The bus looked dramatically different than buses we had previously used, with much larger TV screens (woo hoo!) and a somewhat different layout. At one time I recall seeing a news article about Disney buses, but bus transportation isn’t especially high on my list of interests (“You see that? That’s a SIR1995 model Greyhound–it’s the rarest and most regal of the fleet!”), so I didn’t actually read the article. If you are a bus enthusiast, you probably already know all about these new buses.
Our first hotel on this trip was Port Orleans – Riverside. We had last stayed here on our relatively short engagement trip in 2007, and that trip was mostly a blur of nervous excitement for me, so I didn’t really remember the resort. I had also stayed there a couple times as a kid, when it was still Dixie Landings, and I didn’t really remember that, either. Actually, most of the memories I had from there as a kid are mashups of memories of staying there and at Shades of Green. That is, unless they’ve seriously redesigned the layout of the resort since then. Given that I also “remember” when my family got a pet Stegosaurus right around the time Jurassic Park premiered in theaters, I’m guessing it’s just my mind deceiving me. Funny how the mind does that.
One thing I did remember about those childhood trips to Dixie Landings was getting awesome cajun fries at Riverside Mill. I had done some research before our trip and discovered that these fries were no longer offered, but during the course of this research, a current bartender at River Roost informed me that they could still make the fries upon request. Ordering these was my first mission after we checked-in. I wasn’t all that hungry since I had eaten half of the McDonald’s menu only a few hours earlier, but I wasn’t passing up cajun fries!
While doing this research, I had also discovered a few menu items that looked good at Riverside Mill. Unfortunately, I was fixated on those fries, so I didn’t pay careful attention to these. I could have sworn one of them was the Muffaletta. I didn’t know what, exactly, this was, and there was no description on the menu, but it looked like it was filled with delicious meats, so I went with it. Plus, it reminded me of some of the legendary sandwiches at Sunshine Seasons. I figured there was no way it could be anything less than awesome.
I was absolutely wrong. This was the type of result (minus the fancy bread) you would expect to come out of a frat house fridge raid at 3 am on a Saturday night. It’s as if the kitchen staff randomly threw together what was lying around the fridge and called that a sandwich. Except, in this case, as I later found out, the Muffaletta is a real sandwich that is popular in the South! I’ve been to New Orleans a couple of times, and I’ve only encountered delicious food–not any culinary crimes against humanity like this sandwich.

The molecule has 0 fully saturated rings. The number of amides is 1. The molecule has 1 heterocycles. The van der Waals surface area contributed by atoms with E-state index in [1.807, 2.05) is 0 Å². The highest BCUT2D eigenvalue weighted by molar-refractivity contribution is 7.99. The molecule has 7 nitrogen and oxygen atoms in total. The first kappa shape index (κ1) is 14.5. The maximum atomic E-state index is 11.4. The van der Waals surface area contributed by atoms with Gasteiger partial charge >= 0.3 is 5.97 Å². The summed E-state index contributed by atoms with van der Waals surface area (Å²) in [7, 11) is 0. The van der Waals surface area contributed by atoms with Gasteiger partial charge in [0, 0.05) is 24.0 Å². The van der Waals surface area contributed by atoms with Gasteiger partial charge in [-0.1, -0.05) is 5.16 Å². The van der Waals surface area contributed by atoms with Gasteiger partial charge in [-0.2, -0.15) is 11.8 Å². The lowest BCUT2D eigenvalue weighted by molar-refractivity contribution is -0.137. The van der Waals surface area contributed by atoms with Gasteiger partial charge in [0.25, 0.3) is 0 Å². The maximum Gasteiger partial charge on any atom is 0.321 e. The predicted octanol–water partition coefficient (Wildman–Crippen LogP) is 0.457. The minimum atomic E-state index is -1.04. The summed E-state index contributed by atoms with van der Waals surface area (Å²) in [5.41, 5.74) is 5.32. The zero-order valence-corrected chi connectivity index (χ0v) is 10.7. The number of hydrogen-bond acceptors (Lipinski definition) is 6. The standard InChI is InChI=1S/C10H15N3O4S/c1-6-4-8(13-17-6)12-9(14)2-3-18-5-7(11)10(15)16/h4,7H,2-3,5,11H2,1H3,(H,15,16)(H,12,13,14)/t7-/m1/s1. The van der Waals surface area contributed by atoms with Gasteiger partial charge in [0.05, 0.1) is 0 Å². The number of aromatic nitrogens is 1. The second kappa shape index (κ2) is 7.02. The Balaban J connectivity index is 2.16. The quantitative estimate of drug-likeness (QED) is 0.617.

On the plus side, after some initial confusion, the kitchen staff was very helpful in making my cajun fries (not just helpful–downright awesome), and we ended up with the largest side order of fries that I’ve ever seen. The fries were absolutely delicious, and reminded me of those we used to have at Dixie Landings when my whole family stayed there (pet Stegosaurus and all!). We didn’t even end up eating the whole olive spread-laden Muffaletta because the fries were so good.
From there, we wandered over to River Roost to catch a few minutes of Yehaa Bob’s show. Yehaa Bob is a cult favorite in some corners of the Disney fan community, and this was our first time seeing a portion of his show. It was excellent, and he had the crowd in stitches. He was very engaging, and was able to obtain a lot of audience participation.
Yehaa Bob’s website indicates that he’s performed at Walt Disney World for over 14 years, which is quite incredible given his show. He is always on the move, and always giving it his all. I don’t know he constantly has the energy and enthusiasm for his act, but kudos to him for being one of those Cast Member performers who really, truly loves making magic for guests. Given his energy during the portion of the show that we watched, it’s really easy to see why he’s a fan favorite. In retrospect, I wish we would have stayed longer to enjoy his show, but I was eager to get to Epcot and run my new camera through its paces, so we left.
Before leaving, I captured a number of fun photos of Yehaa Bob:
That said, part of me is glad that we didn’t stay, as I think I had a really great night of photography while we were at Epcot. It’s rare for me to be “in the zone” on our first day, but I think I was…
There are multiple pages in this Walt Disney World trip report installment. Navigate to the next page below!